Since its 2005 takeover of Unocal, US oil giant Chevron has been one of the joint venture partners developing the Yadana offshore gas field in Burma, which earns the military regime millions of dollars. Chevron also owns Texaco.
In response to calls from Burma’s democracy movement, the Burma Campaign UK and other campaign groups around the world have been pressuring companies to sever business ties with Burma.
Please contact one or more of the companies on the Dirty List and ask them to cut their ties with Burma’s military government. If appropriate, tell them you will not purchase their products as long as they continue to support the regime in Burma.
I dont drive. So i don't buy Chevron Gasoline.
There will be a big critical mass friday in
SF at 6pm at Embarcadero and Market streets.
Chevron does nasty things in other places:
This Day (Lagos)
16 August 2007 - Constance Ikokwu - Washington, DC
In a landmark development which could open the door for a flood of lawsuits against oil companies operating in the country, Chevron Nigeria Ltd is to stand trial later this year in the United States for the alleged murder of villagers in the Niger Delta region in two separate incidents in 1998 and 1999.
In a series of ruling issued yesterday, the United States (US) District Court Judge in San Francisco, Susan Illston, ruled that Chevron was directly involved in the alleged attacks by acting in consonance with Nigerian government security forces, paving the way for a trial which the company had made spirited attempts to avoid for eight years.
The lawsuit was brought against Chevron eight years ago in San Francisco Federal Court by nine Nigerian plaintiffs for alleged deaths and other abuses in the two incidents in 1998 and 1999. The plaintiffs assert claims ranging from torture to wrongful death.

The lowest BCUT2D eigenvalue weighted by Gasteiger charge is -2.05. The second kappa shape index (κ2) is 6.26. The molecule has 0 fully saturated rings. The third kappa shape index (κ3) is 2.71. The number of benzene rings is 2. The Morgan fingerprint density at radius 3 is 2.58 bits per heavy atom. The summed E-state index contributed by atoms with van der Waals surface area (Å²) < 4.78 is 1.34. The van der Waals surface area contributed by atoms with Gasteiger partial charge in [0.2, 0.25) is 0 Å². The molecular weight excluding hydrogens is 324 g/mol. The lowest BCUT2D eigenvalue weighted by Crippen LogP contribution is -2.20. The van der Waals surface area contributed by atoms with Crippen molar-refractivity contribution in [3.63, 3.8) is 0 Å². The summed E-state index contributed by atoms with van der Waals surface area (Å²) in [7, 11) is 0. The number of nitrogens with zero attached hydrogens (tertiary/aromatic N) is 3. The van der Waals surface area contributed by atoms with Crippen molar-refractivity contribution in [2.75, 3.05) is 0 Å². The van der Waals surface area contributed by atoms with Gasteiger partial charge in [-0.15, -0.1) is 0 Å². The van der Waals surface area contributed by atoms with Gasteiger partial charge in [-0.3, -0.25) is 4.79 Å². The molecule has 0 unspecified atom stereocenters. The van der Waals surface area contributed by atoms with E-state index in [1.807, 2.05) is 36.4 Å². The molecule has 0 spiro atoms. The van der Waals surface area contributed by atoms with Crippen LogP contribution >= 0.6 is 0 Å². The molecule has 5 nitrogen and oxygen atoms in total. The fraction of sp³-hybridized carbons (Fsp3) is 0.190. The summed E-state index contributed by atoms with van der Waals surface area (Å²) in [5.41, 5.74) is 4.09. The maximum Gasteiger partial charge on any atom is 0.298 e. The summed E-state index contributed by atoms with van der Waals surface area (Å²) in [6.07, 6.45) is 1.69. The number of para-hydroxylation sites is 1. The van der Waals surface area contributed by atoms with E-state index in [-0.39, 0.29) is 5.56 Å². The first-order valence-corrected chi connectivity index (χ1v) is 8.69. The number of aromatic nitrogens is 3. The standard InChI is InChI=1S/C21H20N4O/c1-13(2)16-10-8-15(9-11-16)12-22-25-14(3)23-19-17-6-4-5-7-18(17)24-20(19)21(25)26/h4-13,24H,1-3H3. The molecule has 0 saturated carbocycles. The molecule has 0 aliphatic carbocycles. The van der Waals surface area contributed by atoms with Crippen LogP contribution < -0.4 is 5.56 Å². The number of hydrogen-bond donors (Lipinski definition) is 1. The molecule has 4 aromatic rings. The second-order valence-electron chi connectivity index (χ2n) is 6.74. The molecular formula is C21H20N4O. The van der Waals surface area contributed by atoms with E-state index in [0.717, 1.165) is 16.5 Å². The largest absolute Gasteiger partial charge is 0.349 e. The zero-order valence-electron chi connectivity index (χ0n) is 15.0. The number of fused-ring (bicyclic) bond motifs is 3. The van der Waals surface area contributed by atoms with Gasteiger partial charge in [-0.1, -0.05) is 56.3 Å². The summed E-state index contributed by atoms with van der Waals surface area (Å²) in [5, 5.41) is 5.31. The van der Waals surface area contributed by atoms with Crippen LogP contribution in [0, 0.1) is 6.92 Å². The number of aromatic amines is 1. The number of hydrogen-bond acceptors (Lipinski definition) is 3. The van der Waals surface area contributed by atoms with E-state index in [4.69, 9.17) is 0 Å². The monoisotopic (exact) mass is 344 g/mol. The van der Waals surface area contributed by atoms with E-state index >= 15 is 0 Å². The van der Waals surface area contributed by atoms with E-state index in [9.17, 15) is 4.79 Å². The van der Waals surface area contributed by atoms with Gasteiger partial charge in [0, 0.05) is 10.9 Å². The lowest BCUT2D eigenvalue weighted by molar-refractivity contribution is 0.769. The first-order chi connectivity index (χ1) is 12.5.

According to information made available to THISDAY, Judge Illston "found evidence that CNL [Chevron Nigeria Limited] personnel were directly involved in the attacks; CNL transported the GSF [Nigerian government security forces], CNL paid the GSF; and CNL knew that GSF were prone to use excessive force."
The report alleged that the crime occurred when the Nigerian Military and Police were paid by Chevron to shoot and torture protesters opposed to the company's activities in the troubled region. Chevron helicopters and boats were used by the security forces, resulting in torture and wrongful death, it further alleged.
The said evidence, the Judge said, will allow a jury to find that Chevron knew the attacks would happen and supported the military's plan. ...
How about Iraq?
Chevron, the second-largest American oil company, is preparing to acknowledge that it should have known kickbacks were being paid to Saddam Hussein on oil it bought from Iraq as part of a defunct United Nations program, according to investigators.
The admission is part of a settlement being negotiated with United States prosecutors and includes fines totaling $25 million to $30 million, according to the investigators, who declined to be identified because the settlement was not yet public.